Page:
Four Before Their Time tells the gut-wrenching story of my four grandbabies’ struggle to live, my daughter’s guilt-ridden entrance into parenthood, and our entire family’s experiences with extreme premature birth. Ultimately, it’s a triumphant story of love and survival that is almost too remarkable to believe.
Q: How did you come up with the idea?
A: Well, I wouldn’t have picked this experience for my family if I had a choice. But I wouldn’t trade what we’ve gained through this journey for anything, either.
Q: What kind of research did you do before and during the writing of your book?
A: There was an amazing amount of medical detail to sort through. I avoided it as much as possible while the babies were in the midst of their worst struggles. It was my coping mechanism. But to tell the story I knew I’d have to get a good grasp on what exactly they endured. Fortunately, two of our daughters are physicians and my wife is an EMT. They were an invaluable resource.
Q: If a reader can come away from reading your book with one valuable message, what would that be?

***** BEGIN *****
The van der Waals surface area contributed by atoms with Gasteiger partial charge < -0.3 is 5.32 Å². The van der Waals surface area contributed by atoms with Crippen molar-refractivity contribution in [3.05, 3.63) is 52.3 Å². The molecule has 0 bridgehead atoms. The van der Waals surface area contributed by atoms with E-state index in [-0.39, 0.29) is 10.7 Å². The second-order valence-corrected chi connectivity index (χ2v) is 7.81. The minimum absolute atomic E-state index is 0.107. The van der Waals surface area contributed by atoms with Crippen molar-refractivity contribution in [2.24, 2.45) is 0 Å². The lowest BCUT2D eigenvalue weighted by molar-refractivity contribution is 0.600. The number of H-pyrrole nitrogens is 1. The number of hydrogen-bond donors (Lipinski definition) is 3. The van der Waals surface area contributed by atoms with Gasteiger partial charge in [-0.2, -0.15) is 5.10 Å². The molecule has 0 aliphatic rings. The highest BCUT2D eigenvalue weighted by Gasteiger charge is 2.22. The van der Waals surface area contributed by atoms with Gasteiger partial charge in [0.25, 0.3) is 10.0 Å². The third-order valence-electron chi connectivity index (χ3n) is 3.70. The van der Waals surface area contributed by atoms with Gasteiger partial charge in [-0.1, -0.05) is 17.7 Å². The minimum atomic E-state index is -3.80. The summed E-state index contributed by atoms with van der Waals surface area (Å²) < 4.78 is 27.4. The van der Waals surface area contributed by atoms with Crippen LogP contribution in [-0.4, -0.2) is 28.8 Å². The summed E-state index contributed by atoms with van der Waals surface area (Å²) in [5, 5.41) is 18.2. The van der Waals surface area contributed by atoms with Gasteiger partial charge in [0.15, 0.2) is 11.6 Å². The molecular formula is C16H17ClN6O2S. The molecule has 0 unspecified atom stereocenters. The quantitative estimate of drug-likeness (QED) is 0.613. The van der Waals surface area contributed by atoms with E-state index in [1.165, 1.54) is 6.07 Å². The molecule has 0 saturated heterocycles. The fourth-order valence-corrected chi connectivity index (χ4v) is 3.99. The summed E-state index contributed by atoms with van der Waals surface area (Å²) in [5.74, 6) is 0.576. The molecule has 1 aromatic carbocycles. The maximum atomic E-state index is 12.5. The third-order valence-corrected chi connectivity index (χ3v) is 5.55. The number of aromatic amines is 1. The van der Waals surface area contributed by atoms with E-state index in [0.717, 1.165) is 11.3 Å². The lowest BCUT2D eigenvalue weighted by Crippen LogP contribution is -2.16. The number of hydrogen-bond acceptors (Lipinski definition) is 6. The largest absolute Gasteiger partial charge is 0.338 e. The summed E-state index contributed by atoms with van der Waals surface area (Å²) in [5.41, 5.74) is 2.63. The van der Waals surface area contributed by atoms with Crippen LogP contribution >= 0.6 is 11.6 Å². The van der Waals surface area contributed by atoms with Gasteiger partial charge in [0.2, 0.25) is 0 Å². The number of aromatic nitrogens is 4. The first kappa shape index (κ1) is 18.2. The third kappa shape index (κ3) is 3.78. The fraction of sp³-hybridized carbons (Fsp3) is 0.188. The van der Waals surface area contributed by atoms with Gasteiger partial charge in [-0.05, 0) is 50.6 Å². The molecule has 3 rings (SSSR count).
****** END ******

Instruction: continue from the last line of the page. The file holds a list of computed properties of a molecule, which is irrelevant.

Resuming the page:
A: Hang onto hope. When it slips away, grab for it again. Miracles come from doing that.
Q: Can you give us a short excerpt?
A: I think writing about personal faith is one of the most challenging things for any author. I was reluctant to do it because I didn’t want this book to be seen as overtly Christian…
“I don’t know exactly when it happened, only that it did. It wasn’t miraculous. I didn’t see God walking in the corridors of Wilford Hall [Hospital], just Timmy, Edda, Lily and Wyatt resting peacefully in their cribs one afternoon. Looking down at them I saw for the first time what God must have always seen in me. And what I saw was nothing. These tiny lives lying helpless in the NICU possessed nothing; prostrated, they could offer nothing; their only hopes were those given to them by others. Pitiable as they were pathetic at birth, their condition desperate as it was wretched, they could no more conceive of what they needed than they could ask for it. The wonderful paradox was although there was nothing the babies could do to make me love them there was at the same time nothing they could do to make me stop. Realizing that truth led to another: I could never love the babies in the way I did except that God had loved me like that first. As surely as His eyes were on Timmy, Edda, Lily and Wyatt, they had also always been on me. He saw my life no differently than I did theirs: lying helpless before Him I possessed nothing to gain His love, prostrating myself I could never merit it, forlorn of hope I could not even conceive of the possibility that He loved me.